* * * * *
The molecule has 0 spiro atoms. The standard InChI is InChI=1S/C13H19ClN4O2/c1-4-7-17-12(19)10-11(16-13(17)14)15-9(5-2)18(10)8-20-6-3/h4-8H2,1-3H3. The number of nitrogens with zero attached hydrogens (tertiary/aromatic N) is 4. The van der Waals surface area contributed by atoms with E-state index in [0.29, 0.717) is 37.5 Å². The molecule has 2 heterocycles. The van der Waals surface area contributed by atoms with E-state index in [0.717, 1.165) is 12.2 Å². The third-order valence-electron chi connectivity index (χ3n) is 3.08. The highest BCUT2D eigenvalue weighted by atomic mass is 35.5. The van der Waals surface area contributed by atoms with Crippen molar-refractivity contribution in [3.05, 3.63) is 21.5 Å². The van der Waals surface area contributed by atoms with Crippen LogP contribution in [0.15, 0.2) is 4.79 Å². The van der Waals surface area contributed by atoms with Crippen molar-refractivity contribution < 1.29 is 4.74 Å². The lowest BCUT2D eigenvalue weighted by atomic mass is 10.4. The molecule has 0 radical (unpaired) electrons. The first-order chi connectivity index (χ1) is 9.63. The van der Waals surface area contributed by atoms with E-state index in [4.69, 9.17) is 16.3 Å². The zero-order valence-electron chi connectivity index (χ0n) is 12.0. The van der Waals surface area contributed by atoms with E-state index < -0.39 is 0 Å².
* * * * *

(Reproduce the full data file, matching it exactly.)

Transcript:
The molecule has 0 spiro atoms. The standard InChI is InChI=1S/C13H19ClN4O2/c1-4-7-17-12(19)10-11(16-13(17)14)15-9(5-2)18(10)8-20-6-3/h4-8H2,1-3H3. The number of nitrogens with zero attached hydrogens (tertiary/aromatic N) is 4. The van der Waals surface area contributed by atoms with E-state index in [0.29, 0.717) is 37.5 Å². The molecule has 2 heterocycles. The van der Waals surface area contributed by atoms with E-state index in [0.717, 1.165) is 12.2 Å². The third-order valence-electron chi connectivity index (χ3n) is 3.08. The highest BCUT2D eigenvalue weighted by atomic mass is 35.5. The van der Waals surface area contributed by atoms with Crippen molar-refractivity contribution in [3.05, 3.63) is 21.5 Å². The van der Waals surface area contributed by atoms with Crippen LogP contribution in [0.15, 0.2) is 4.79 Å². The van der Waals surface area contributed by atoms with Crippen molar-refractivity contribution < 1.29 is 4.74 Å². The lowest BCUT2D eigenvalue weighted by atomic mass is 10.4. The molecule has 0 radical (unpaired) electrons. The first-order chi connectivity index (χ1) is 9.63. The van der Waals surface area contributed by atoms with E-state index in [4.69, 9.17) is 16.3 Å². The zero-order valence-electron chi connectivity index (χ0n) is 12.0. The van der Waals surface area contributed by atoms with E-state index < -0.39 is 0 Å².